2014, Not Rated, 94 minutes
The Babadook” is a very silly name for a very serious movie. This debut feature from Australian director Jennifer Kent is murky and alien and macabre in all the ways most modern horror films are not. If filmmaking is like “painting with light,” Kent paints with shadow, and with an impenitent resolve to envelope, overwhelm, and smother every brightness right out of her subject.
In this case, her subject is motherhood. Commonly portrayed as a house built of snuggles and strength and sainthood, Kent goes straight to the basement of maternal feelings: a cluttered, uncomfortable, taboo place where loss, resentment, disappointment, and anger wait hidden, poorly contained in mouldering heaps. A place where the unspeakable secrets are locked away, but continue to whisper. Despite what a good suburban mum may be compelled to tell her kids, Kent tells us, monsters are in fact very real and we make them ourselves. Worse, even, sometimes they look just like our children.
The film opens with Amelia (Essie Davies) being driven to the hospital to bear her first child. A tragic auto accident on the way brutally tears her loving husband away from her. We rejoin her six years later, left only with the dusty shell of her hopes for a happy home and a son to raise there by her own lonesome self.
Single motherhood is hard enough, but her boy Samuel (Noah Wiseman) is something of a handful. Which is to say, he’s an asshole, and nobody likes him. He’s both fascinated with and terrified by the unseen, obsessed with learning magic tricks and fairy tales about Big Bads on the other side of the door. He pinwheels between a worrisome fragility and an aggressive, occasionally menacing compulsion to protect himself and his mom against forces that only he seems to sense. On top of his simpering fear and screaming rages, the boy’s eyes are too big, and his teeth are too small, and there appears to be a few too many of them. Even when he smiles, there’s an unsettling threat something’s going to get snagged in there. He can be tender at times, and even lovable, but really only in the most entirely unlikeable way. He’s innocent in the same way a boney old cat that licks itself scabby and claws howling at medicine time is innocent. It’s not his fault that he’s a fiend; surely, he was just born that way. Amelia thinks it might be her fault. Her despair over this possibility is palpable, corroding her heart and stealing her sleep.
The lurker hovers just out of sight, an inky smudge with sharp twitching talons (and big eyes and little teeth), challenging them in hisses and croaks to look directly at it.
As if her life wasn’t quite dismal enough, there’s been something scratching at their doors, creaking along their floors. Perhaps the entity was invoked by the reading aloud of a harrowing pop-up book, one that appeared mysteriously on Samuel’s shelf, despite his repeated shrieks of, “Don’t let it in! Don’t let it in!” Or perhaps it had been with Samuel and Amelia all along. The lurker hovers just out of sight, an inky smudge with sharp twitching talons (and big eyes and little teeth), challenging them in hisses and croaks to look directly at it. Its presence is felt long before it’s been given a name, or the raggedy crown of its magician-ish top-hat breaks the surface of their home’s dark corners.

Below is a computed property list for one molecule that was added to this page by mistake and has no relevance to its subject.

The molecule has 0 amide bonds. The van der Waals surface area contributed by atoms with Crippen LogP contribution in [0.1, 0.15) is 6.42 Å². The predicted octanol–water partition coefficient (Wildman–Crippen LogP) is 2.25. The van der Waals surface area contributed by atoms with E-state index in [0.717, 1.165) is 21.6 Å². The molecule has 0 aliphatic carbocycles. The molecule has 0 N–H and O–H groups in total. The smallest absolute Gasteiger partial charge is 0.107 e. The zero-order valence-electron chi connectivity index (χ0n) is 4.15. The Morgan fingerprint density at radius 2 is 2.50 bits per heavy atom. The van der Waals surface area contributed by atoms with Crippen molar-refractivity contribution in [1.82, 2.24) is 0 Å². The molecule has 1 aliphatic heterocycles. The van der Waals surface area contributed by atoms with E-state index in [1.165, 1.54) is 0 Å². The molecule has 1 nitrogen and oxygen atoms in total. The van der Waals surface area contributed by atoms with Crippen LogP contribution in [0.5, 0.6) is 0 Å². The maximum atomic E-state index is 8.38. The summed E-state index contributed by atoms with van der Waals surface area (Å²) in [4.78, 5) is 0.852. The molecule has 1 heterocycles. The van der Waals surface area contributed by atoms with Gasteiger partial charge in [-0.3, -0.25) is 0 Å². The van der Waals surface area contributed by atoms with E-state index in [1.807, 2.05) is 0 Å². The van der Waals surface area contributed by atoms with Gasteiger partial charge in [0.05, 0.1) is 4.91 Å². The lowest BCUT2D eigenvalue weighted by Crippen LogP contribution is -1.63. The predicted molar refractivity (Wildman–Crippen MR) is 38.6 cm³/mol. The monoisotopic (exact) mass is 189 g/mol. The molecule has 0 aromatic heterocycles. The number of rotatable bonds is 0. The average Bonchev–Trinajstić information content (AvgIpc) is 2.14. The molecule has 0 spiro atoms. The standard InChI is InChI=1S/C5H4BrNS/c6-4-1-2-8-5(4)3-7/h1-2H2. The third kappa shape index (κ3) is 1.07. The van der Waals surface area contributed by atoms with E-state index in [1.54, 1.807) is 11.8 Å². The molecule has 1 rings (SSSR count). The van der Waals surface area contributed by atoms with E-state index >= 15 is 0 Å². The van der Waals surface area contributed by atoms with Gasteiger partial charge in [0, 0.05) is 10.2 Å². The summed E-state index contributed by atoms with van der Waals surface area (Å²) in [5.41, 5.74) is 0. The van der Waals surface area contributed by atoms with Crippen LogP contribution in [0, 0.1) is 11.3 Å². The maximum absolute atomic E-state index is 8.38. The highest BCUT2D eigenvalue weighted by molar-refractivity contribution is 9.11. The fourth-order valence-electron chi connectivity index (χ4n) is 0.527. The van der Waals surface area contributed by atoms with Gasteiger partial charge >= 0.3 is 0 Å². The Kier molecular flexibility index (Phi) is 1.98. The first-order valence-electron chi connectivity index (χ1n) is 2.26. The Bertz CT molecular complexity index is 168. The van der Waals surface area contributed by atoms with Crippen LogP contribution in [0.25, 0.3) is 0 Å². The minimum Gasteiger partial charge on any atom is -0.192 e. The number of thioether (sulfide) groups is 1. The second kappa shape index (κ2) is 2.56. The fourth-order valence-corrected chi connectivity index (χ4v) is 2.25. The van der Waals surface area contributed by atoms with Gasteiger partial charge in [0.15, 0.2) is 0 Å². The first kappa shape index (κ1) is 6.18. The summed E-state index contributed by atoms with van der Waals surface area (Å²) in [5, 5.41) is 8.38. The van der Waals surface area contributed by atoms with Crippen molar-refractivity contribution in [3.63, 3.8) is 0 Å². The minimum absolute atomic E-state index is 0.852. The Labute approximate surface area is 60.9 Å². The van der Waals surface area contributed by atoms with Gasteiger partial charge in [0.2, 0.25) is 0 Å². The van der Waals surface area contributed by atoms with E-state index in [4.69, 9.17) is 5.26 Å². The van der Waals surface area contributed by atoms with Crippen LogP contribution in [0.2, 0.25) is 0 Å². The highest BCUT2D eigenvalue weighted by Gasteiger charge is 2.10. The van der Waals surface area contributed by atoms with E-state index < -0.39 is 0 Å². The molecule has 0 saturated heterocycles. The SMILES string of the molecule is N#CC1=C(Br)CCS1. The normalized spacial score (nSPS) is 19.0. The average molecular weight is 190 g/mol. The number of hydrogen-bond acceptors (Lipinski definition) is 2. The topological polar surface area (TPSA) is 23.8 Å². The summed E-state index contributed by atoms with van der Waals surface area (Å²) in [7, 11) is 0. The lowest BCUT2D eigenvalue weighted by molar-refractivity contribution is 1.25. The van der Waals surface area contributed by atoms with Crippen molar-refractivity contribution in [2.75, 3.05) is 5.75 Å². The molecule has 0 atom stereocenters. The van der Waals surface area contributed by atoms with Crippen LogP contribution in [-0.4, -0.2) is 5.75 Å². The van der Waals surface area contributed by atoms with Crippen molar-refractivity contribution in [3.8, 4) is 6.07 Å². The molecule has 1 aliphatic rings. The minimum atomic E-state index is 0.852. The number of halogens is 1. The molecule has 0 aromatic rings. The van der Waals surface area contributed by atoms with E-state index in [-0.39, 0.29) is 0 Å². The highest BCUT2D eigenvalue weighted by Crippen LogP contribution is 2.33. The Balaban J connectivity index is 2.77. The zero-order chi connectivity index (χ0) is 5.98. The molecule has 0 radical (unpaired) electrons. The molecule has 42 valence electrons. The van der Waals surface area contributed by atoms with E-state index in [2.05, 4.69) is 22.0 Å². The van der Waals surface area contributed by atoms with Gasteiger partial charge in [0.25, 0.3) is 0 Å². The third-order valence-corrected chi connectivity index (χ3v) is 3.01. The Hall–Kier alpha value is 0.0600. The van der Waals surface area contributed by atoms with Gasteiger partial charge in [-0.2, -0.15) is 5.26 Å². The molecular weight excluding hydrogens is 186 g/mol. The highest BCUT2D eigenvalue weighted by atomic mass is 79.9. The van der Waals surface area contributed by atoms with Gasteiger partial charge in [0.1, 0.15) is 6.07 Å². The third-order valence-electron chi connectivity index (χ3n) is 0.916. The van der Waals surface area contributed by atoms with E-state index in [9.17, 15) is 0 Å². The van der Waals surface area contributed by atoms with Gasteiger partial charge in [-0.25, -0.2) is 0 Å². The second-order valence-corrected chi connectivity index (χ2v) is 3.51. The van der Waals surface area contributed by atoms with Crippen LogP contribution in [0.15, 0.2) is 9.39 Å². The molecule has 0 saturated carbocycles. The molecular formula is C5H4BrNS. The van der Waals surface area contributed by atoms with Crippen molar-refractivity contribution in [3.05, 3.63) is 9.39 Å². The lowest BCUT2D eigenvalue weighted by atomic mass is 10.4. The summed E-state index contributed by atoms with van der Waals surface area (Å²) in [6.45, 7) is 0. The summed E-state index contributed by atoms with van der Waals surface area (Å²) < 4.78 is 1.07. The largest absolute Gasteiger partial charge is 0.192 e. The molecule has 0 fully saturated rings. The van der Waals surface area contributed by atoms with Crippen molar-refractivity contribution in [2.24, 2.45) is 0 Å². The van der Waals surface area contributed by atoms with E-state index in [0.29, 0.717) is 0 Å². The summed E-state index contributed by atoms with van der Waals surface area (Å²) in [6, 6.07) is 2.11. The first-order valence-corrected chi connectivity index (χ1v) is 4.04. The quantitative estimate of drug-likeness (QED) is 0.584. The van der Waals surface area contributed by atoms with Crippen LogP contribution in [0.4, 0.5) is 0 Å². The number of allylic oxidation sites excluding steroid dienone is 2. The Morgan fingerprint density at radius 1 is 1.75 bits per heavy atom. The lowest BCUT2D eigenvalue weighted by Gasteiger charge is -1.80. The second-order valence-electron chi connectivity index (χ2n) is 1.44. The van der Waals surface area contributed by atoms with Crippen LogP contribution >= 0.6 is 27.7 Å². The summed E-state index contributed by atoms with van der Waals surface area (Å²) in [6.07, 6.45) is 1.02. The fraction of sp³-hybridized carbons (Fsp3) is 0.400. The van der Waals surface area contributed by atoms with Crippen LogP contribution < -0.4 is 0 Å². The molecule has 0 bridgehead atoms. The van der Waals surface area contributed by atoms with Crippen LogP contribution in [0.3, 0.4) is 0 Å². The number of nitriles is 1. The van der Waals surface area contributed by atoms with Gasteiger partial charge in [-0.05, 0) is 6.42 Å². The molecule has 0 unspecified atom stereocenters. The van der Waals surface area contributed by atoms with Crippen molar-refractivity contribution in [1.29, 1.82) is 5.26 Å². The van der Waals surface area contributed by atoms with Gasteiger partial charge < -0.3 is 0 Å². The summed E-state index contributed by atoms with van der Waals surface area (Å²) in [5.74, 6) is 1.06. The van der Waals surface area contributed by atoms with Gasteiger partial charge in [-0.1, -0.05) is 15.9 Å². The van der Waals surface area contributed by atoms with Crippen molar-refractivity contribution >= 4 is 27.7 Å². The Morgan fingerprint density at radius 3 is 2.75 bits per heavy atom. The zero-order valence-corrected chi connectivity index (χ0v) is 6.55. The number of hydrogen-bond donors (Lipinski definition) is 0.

As in the early silent films that so clearly inform Kent’s vision, their household’s architecture, cold and obscured and of questionable right angles, is a graphic reflection of the eroding emotional state of its inhabitants. This crumbling and neglected no-man’s-land between the external and internal is an evocatively wrought battleground for a fight against a force that vows to pour itself into you, to spread out from under your skin. An extrusion of the darkness that already surrounds them, the spirit emerges, as towering as an adult might seem to a child and as ill-defined as a child’s drawing might seem to an adult.
As the pressure of its influence increases, Samuel’s quirks become truly dangerous, and Amelia’s already fractured fortitude starts to visibly disintegrate, it grows less and less clear exactly who this demon is haunting, or if it truly exists at all. Is it the manifestation of Samuel’s need for a father figure? Could it be his fear that his mom might find a replacement father for him? Is it Amelia’s abject inability to confront the loss of her husband? Or maybe the guilt she feels for her unutterable loathing of her own nasty little progeny? It easily could be all of these, or none, or something worse. Perhaps its source is inconsequential, but the consequence is profound. Try as they might to protect each other, the confusion, desperation and anguish the situation radiates proves that familial trauma can make those closest to us unqualified to offer any kind of real help. It is the wreckage of hope, the failure of promise, the thing no parent or child or human wants to admit. Calamity happens. Heartbreak exists. And once it’s there inside a family, it’s there to stay.
It says so right in that menacing pop-up book: “You can’t get rid of the Babadook.” The book wasn’t kidding, and neither is Kent. She breaks down boundaries to bring us to dreadful territory few else would and fewer still have. With her very first attempt, she’s created a positively terrifying and original ghost story that stands up with psychological powerhouses like “The Shining” and “Rosemary’s Baby” and “Let the Right One In.” “The Babadook” underscores the most horrific of truths: the most frightening monsters are the ones that go bump in the mind. We can’t keep them out because they’re already in the house; we’ll never truly be rid of them because they are, in a way, ourselves.